Short Story: ‘ Oct. 23rd

Michael Shoemaker, Guest Creative Writer

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EDITOR’S NOTE: This is the first in a series of student photos, artwork, poems or short stories in this showcase. Michael Shoemaker is a UTPB online student from Sanderson.


It is six forty-three in the evening. The sun is kissing the mountains that surround the town in the west. The autumn leaves fall from the pecan trees to join the others on the browning grass; their curved tips cause them to spin in their descent. Mother Nature has created a beautiful background to compliment this public park. Stefanie and I have come back to our hometown.

We are walking hand in hand. Her hand is smooth like the skin of an apple. Mine is rough like 240 grit sand paper. I know my hands are rough, though she won’t admit it. All she says is that she loves the way they feel. We have come back before in the many years we graduated high school. So what makes this one fall evening any different from the many others?  It will be one year over a decade today since we became each other’s other half, which was October twenty-third of the year two thousand and ten. Still where is the significance in this beautiful day?  Today is the day I ask her for her hand in marriage. She always told me not to propose in a big way or in front of lots of people. I have been working for a couple of months now as a game warden. I have been saving up for years for this day and know I have finally saved enough to buy her a ring worthy of my love.

Stefanie always double knots her shoelaces, but I guess today destined to happen in a certain way.  As we are walking down to the playground area to the merry-go-round, a dead branch catches one of Stef’s rabbit ears on her lace and unties it. I offer to tie it for her. As I kneel down to tie her white low-cut Chuck Taylor All Star, I reach into my right back pocket and pull out the ring. As I present the ring, I tell her, that know believed that we would make it this far, so let’s continue to prove them wrong. She begins to become overcome with emotions. Some sly tears escape from her beautiful brown eyes. She replies with a weak, but at the same time joyful yes. In that moment the Catholic Church bell chimes. This is odd, because they chime at six o’ clock. They must be off an hour because they are automatic.  Doves begin to coo in the trees above. As I wrap her up in my arms and pick her from her feet, I plant a passionate kiss upon her soft lips, tasting the saltiness of her tears.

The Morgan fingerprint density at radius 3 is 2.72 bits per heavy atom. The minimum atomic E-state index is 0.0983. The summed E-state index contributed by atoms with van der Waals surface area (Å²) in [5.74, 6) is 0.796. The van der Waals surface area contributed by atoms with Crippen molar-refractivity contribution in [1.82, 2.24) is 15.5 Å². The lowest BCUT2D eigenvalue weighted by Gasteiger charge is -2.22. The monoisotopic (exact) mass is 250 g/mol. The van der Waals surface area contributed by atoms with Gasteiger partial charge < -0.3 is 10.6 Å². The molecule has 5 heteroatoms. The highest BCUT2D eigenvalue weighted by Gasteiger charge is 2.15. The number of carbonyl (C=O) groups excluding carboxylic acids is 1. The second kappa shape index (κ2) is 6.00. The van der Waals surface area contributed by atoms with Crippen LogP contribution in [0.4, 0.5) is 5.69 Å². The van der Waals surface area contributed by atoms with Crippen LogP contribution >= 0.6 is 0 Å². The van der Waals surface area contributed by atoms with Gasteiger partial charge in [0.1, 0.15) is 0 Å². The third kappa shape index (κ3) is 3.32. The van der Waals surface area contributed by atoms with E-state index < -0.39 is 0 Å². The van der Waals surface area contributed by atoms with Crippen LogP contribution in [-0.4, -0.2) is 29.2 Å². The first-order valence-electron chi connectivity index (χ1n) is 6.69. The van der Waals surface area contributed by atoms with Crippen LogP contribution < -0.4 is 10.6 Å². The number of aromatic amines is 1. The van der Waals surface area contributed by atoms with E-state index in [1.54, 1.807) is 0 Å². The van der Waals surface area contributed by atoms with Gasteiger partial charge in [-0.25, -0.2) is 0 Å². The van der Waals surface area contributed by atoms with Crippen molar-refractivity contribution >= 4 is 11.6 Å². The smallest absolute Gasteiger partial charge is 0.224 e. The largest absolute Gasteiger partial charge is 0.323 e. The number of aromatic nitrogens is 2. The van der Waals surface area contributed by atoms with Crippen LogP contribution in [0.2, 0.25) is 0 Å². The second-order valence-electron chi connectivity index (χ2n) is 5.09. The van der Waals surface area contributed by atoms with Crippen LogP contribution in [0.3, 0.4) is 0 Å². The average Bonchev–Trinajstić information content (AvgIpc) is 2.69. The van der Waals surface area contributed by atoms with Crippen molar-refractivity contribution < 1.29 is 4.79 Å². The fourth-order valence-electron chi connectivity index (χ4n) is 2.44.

After we ride the merry-go-round for a couple of spins, we decide to head back to San Antonio, because Stef has class in the morning and I have to be at work. As we head back to San Antonio, we are discussing our plans for the future and plans about the wedding.  Stef plants a kiss on my right cheek and then sits back in her seat and admires he ring.  I’ve driven this road as many times as I’ve signed my name. Needless to say, I know this road like the back of my hand. I know ever scar (turn), vein (twist), and wrinkle (hill). The moon is in the waning gibbous phase and stars dot the sky around it. About thirty minutes outside of Sanderson, the night sky disappears behind dark clouds. It is like the truck was getting hit by a barrage of rain in a matter of seconds. It was as the rain was waterfall coming down the windshield. Even with the bright lightning flashes that lights up and outlines the clouds in the sky, I can hardly see the reflectors on the yellow lines.  I have been in situation like this before with my dad, but it was during the day. Also it was during the day and we could see where the rain stopped after a turn. Since it is the night, the best thing to do is to pull over and wait it out. As I am pulling over headlights along with loud horn appear from the screen of rain, causing me to swerve. I make the wrong the decision of swerving to much of the road. The truck hits a hump of dirt on the side of the road causing it to flip onto the driver’s side. After it has flipped on its side slides, taking out a fence that and into a nearby pasture startling some resting cattle.

I wake up, but why am not inside the truck? I check myself and oddly I don’t have any injures. I see the truck on its side, so I take off running. I can her Stef at the top of her lungs letting out blood-curdling screams. I’m using all the air in my lungs to scream back at her. The thunder is like a loose tin roof in a wild wind, I thought that’s why she couldn’t her me. As am running to the truck a grim feeling comes over me as I slowly come upon the wreckage. My heart sinks past my stomach and I feel as if I am in a dither. As I stand before the front of the truck, I do not know what to think. Next to a hysterical buckled in Stefanie, is me. My lifeless body is buckled in the driver’s seat. How? I’m outside. How is this possible?

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Short Story: ‘ Oct. 23rd